How much of a down payment should you make on your mortgage? Though the usual answer is "whatever you can afford," it's really not all that simple - though it's not difficult to figure out.

To begin with, it's almost a sure thing you're going to need one. Unless you can qualify for a VA or USDA home loan, the zero-down payment mortgage has pretty much disappeared from the scene. The closest to zero down most people can get these days is an FHA mortgage, which requires a minimum down payment of 3.5 percent.

For a conventional mortgage though, most borrowers are going to need at least 10 percent down and preferably 20. You may still be able to get a conventional mortgage for as little as 5 percent down from some lenders if you have excellent credit and are buying/refinancing in an area where home values have escaped the worst of the downturn in the housing market.

Here's where it starts to get interesting, though. While FHA mortgages generally offer competitive interest rates compared to conventional mortgages, they charge an up-front premium of 1.75 percent of the loan amount. So if you can get better terms on a conventional mortgage with a 5 percent down payment, you're probably off going that route than effectively putting up 5.25 percent (3.5 percent down plus 1.75 percent premium) on the FHA loan. Plus, all of your down payment gives you equity in the property - the 1.75 percent FHA premium is money you won't see again.

Down payment afffects interest rate

The main thing you want to do is tailor your down payment to one of several down payment categories your lender uses, depending on what you can afford. Most lenders use a scale in which interest rates go down as down payments go up, with small rate decreases typically occurring at 3 percent (when available), 5 percent, 10 percent, 15 percent, 18 percent, 20 percent and sometimes above.

So while you'll probably get a better interest rate with 15 percent down than you would with 10 percent, putting 13 percent down isn't going to help you any. In that situation, you might want to try to come up with the additional 2 percent to move yourself up to the next category, depending on what your interest savings would be.

On the other hand, if you can't come up with the extra 2 percent, you may want to simply stick with a 10 percent down payment and put the rest into savings or other investments. Your interest rate won't be any higher and it's always good to have a bit of a financial cushion for unexpected expenses when buying a home.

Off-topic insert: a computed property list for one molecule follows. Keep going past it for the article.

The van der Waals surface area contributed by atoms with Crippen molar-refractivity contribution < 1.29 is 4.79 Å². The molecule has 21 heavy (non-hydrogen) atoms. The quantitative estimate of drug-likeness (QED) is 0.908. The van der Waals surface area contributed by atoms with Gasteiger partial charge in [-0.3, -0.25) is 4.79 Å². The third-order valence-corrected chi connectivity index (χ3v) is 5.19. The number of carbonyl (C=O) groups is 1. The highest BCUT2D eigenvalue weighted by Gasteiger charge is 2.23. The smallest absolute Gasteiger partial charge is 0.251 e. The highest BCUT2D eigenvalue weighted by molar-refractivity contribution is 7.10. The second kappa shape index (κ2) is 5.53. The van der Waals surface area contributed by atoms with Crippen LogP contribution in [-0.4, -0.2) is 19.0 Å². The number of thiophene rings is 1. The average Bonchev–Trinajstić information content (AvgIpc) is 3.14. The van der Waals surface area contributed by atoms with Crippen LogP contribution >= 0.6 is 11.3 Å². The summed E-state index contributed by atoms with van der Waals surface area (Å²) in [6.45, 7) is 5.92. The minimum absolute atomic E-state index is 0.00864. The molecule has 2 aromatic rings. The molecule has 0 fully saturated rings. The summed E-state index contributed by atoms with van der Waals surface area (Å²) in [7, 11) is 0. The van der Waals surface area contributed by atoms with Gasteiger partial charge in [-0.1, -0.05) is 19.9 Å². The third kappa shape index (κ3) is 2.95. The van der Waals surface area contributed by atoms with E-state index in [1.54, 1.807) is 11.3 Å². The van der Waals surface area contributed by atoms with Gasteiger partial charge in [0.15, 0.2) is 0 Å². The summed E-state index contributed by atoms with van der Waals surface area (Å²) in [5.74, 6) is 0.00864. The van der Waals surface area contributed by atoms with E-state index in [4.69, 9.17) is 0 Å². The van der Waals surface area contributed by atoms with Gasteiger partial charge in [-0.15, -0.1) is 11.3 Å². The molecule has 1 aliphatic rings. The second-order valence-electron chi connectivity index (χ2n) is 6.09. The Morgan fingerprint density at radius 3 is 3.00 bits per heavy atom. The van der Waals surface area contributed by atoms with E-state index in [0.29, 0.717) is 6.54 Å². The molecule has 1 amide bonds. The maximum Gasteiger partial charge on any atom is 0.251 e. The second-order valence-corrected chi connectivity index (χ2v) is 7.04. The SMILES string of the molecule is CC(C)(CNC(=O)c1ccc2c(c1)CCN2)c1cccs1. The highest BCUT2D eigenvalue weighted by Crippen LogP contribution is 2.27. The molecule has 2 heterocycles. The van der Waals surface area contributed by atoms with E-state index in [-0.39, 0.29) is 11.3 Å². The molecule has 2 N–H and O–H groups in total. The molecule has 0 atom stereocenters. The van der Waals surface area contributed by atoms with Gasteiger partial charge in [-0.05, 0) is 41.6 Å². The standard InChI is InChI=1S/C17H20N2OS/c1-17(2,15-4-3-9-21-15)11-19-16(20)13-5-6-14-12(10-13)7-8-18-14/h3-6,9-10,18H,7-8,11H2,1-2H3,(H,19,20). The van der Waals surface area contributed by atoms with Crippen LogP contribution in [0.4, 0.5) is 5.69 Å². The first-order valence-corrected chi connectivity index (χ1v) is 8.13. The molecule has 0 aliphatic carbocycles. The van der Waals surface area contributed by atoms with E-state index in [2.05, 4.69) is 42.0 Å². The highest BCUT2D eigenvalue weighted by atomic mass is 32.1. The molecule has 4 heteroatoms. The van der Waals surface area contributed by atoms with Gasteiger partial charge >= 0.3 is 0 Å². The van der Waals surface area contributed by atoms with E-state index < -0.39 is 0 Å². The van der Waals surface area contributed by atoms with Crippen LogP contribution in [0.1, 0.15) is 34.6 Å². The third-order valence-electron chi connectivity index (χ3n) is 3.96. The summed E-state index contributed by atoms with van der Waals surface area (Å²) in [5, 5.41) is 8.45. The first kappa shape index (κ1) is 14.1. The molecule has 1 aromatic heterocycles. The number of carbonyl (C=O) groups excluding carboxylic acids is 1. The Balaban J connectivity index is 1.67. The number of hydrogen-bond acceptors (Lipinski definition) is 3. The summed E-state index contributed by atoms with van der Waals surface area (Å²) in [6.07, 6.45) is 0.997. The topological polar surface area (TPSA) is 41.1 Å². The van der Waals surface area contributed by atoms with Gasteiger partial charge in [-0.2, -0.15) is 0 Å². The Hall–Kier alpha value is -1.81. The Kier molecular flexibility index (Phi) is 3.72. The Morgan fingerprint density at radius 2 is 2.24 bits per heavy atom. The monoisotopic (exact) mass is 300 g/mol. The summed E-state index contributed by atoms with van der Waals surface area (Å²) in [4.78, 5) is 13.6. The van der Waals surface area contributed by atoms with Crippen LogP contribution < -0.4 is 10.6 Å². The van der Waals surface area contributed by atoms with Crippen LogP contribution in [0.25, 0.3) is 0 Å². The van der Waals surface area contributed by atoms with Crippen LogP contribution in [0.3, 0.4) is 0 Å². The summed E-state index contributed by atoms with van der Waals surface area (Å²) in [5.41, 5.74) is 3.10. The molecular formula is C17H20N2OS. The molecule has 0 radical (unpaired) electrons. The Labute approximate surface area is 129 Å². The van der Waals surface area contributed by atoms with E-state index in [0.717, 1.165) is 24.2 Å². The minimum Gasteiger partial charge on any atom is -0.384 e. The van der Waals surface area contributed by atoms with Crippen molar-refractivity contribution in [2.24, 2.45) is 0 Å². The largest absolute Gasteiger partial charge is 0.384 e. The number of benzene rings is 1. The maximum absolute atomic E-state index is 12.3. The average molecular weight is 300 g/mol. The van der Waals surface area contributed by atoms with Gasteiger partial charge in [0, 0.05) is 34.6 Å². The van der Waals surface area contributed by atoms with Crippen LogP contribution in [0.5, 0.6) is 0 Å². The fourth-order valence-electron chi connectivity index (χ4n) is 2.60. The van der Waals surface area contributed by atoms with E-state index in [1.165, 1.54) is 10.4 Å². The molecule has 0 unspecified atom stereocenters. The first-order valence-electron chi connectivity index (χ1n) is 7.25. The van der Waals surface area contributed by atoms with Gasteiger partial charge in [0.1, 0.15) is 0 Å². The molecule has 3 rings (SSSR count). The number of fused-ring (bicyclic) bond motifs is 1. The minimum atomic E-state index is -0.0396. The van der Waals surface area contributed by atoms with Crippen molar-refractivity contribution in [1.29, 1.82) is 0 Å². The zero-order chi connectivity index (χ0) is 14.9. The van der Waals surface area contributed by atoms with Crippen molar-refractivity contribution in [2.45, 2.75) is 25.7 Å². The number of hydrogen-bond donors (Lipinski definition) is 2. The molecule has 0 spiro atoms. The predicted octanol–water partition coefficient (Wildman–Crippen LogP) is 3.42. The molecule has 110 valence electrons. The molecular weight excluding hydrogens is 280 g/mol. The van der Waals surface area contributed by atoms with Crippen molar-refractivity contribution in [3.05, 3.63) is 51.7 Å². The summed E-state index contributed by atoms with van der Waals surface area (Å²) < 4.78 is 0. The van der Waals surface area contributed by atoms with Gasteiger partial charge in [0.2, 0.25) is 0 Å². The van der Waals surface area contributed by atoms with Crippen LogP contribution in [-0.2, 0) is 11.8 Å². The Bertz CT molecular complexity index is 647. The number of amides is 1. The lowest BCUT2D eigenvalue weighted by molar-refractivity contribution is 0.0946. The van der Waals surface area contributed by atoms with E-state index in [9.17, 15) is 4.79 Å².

The big cutoff - 20 percent

The biggest cutoff point, of course, is at the 20 percent down payment, for a couple of reasons. First, a 20 percent down payment will help you qualify for the best rates lenders offer - further rate reductions for down payments above 20 percent tend to be minor. Second, a 20 percent down payment means you won't need to pay for private mortgage insurance (PMI) - which is roughly equal to an additional half percent of interest on your mortgage every month.

If you're anywhere close to having 20 percent down, it's well worth it to try and get the additional funds or perhaps choose a slightly less-expensive home to put yourself over the mark. It can mean a savings in interest and PMI roughly equal to three-quarters of a percentage point on your interest rate, which can add up quickly. On a $200,000 mortgage at today's rates, for example, the difference between being over or under 20 percent can be nearly $100 a month in interest and PMI savings.

For those who can afford it, there can also be good reasons for paying more than 20 percent. Among these is paying enough to drop your mortgage below $417,000 and out of the "jumbo" category. Not only do jumbo loans carry higher rates than conventional mortgages, they're significantly harder to obtain these days - virtually impossible with some lenders. So many borrowers find it well worth-while to post a significant down payment to stay out of this category.

Published on October 18, 2008